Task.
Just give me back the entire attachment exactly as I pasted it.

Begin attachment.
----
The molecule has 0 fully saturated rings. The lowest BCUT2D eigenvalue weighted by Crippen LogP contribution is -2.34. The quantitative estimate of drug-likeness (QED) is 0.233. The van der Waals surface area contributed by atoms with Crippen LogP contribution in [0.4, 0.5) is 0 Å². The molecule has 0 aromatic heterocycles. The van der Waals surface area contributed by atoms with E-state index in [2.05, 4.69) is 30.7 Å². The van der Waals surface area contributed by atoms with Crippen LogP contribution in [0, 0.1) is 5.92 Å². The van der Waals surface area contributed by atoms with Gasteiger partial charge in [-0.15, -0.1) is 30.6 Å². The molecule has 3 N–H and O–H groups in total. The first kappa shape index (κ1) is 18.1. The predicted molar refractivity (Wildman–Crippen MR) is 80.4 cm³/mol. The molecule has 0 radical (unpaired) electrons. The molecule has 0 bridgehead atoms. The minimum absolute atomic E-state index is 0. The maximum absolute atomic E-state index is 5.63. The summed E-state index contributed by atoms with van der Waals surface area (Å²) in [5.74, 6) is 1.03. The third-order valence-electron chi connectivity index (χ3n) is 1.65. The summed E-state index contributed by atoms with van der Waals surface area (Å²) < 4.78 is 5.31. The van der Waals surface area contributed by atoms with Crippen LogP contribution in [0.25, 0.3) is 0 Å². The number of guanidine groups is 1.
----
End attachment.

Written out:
The molecule has 0 fully saturated rings. The lowest BCUT2D eigenvalue weighted by Crippen LogP contribution is -2.34. The quantitative estimate of drug-likeness (QED) is 0.233. The van der Waals surface area contributed by atoms with Crippen LogP contribution in [0.4, 0.5) is 0 Å². The molecule has 0 aromatic heterocycles. The van der Waals surface area contributed by atoms with E-state index in [2.05, 4.69) is 30.7 Å². The van der Waals surface area contributed by atoms with Crippen LogP contribution in [0, 0.1) is 5.92 Å². The van der Waals surface area contributed by atoms with Gasteiger partial charge in [-0.15, -0.1) is 30.6 Å². The molecule has 3 N–H and O–H groups in total. The first kappa shape index (κ1) is 18.1. The predicted molar refractivity (Wildman–Crippen MR) is 80.4 cm³/mol. The molecule has 0 radical (unpaired) electrons. The molecule has 0 bridgehead atoms. The minimum absolute atomic E-state index is 0. The maximum absolute atomic E-state index is 5.63. The summed E-state index contributed by atoms with van der Waals surface area (Å²) in [5.74, 6) is 1.03. The third-order valence-electron chi connectivity index (χ3n) is 1.65. The summed E-state index contributed by atoms with van der Waals surface area (Å²) < 4.78 is 5.31. The van der Waals surface area contributed by atoms with Crippen LogP contribution in [0.25, 0.3) is 0 Å². The number of guanidine groups is 1.